print (math.log2(16))
    
# returning the log10 of 10000
print ("The value of log10 of 10000 is : ", end="")
print (math.log10(10000))

Output:



The value of log 2 with base 3 is : 0.6309297535714574
The value of log2 of 16 is : 4.0
The value of log10 of 10000 is : 4.0

Finding the Square root

sqrt() function returns the square root of the number. 

Example:

Python3




# Python3 program to demonstrate the
# sqrt() method
 
# import the math module
import math
 
# print the square root of 0
print(math.sqrt(0))
 
# print the square root of 4
print(math.sqrt(4))
 
# print the square root of 3.5
print(math.sqrt(3.5))

Output:

0.0
2.0
1.8708286933869707

Refer to the below article to get detailed information about the Logarithmic and Power Functions

Trigonometric and Angular Functions

You all must know about Trigonometric and how it may become difficult to find the values of sine and cosine values of any angle. Math module provides built-in functions to find such values and even to change the values between degrees and radians.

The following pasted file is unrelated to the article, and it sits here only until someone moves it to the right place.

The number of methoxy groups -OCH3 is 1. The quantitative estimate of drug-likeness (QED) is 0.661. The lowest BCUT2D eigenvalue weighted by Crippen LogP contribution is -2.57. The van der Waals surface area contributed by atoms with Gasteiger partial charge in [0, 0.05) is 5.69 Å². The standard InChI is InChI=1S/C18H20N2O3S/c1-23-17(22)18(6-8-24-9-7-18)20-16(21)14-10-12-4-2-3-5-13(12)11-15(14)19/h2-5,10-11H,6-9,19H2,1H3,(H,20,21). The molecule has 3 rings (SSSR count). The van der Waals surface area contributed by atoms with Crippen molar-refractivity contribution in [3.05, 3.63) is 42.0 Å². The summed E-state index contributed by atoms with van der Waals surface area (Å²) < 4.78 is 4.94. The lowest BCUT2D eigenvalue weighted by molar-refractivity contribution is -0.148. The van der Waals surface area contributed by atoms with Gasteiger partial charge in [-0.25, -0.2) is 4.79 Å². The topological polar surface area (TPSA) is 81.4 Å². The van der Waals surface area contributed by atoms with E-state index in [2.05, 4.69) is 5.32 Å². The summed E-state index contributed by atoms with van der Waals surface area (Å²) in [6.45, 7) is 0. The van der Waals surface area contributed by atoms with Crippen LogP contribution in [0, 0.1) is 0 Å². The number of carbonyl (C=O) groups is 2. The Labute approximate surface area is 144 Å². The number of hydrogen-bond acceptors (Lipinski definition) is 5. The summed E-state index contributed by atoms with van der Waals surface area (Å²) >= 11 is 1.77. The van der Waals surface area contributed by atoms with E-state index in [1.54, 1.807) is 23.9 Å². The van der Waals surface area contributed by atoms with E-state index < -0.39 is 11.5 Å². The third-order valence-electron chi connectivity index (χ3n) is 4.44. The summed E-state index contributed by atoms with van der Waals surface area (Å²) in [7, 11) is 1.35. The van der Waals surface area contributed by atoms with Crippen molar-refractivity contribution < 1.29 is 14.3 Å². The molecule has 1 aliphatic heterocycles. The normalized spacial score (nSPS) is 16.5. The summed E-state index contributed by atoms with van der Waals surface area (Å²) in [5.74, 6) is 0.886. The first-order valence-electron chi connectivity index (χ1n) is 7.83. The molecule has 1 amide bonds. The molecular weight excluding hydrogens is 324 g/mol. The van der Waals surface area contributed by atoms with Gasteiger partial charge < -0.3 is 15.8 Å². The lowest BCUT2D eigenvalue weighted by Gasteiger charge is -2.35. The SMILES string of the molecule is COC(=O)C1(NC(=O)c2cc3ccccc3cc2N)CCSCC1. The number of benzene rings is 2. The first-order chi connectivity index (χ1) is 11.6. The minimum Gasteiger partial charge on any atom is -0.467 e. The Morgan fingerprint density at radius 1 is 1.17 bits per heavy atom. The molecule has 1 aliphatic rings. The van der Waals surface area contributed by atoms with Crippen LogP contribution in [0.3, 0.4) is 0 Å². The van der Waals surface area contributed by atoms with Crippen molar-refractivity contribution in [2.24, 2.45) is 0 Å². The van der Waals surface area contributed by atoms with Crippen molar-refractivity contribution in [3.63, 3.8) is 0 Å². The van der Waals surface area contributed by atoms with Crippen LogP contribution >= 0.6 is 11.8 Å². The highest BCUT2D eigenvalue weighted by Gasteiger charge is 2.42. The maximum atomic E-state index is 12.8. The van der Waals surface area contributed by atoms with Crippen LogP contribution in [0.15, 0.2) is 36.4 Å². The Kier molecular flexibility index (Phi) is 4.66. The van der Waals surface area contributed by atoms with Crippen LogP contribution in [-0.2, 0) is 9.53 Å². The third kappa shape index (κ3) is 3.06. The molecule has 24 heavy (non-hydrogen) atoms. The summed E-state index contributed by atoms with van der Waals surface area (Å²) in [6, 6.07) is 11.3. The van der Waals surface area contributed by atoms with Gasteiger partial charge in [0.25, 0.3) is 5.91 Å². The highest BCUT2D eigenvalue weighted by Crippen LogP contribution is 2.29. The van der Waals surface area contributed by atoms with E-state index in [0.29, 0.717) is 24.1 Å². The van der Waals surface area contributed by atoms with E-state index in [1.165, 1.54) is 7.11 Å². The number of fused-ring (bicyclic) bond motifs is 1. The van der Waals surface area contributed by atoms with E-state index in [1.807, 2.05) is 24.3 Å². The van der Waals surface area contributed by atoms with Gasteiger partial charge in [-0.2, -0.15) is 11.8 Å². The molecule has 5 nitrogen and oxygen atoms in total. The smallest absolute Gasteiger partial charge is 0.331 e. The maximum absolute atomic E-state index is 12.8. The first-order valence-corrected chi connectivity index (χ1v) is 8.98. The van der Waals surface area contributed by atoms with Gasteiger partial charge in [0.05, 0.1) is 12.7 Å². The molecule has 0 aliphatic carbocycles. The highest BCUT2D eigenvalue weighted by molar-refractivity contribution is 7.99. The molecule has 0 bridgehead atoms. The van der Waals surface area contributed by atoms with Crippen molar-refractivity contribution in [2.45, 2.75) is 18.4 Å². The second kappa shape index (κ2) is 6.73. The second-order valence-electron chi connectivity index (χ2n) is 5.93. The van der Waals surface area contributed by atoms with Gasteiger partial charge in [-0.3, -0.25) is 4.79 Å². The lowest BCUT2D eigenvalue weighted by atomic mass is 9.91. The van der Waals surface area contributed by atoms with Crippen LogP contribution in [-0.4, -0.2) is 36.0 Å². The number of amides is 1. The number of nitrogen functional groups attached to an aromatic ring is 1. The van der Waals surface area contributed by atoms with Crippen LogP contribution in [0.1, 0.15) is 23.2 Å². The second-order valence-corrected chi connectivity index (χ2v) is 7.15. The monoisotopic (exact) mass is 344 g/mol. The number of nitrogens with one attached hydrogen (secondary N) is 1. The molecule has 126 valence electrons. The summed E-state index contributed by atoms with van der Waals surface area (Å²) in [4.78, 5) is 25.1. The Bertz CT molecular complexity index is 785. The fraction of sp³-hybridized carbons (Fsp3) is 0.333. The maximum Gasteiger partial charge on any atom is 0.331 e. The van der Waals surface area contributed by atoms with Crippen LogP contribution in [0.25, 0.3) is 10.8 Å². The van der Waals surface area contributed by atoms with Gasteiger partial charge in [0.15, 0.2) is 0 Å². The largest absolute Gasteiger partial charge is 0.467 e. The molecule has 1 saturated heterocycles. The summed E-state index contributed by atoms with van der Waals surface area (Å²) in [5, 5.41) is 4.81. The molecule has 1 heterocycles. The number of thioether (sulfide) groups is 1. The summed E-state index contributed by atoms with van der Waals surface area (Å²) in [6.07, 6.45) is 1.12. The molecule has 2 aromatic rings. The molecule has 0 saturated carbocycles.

Finding sine, cosine, and tangent

sin(), cos(), and tan() functions returns the sine, cosine, and tangent of value passed as the argument. The value passed in this function should be in radians.

Example:

Python3




# Python code to demonstrate the working of
# sin(), cos(), and tan()
 
# importing "math" for mathematical operations
import math
 
a = math.pi/6
 
# returning the value of sine of pi/6
print ("The value of sine of pi/6 is : ", end="")
print (math.sin(a))
 
# returning the value of cosine of pi/6
print ("The value of cosine of pi/6 is : ", end="")
print (math.cos(a))
 
# returning the value of tangent of pi/6
print ("The value of tangent of pi/6 is : ", end="")
print (math.tan(a))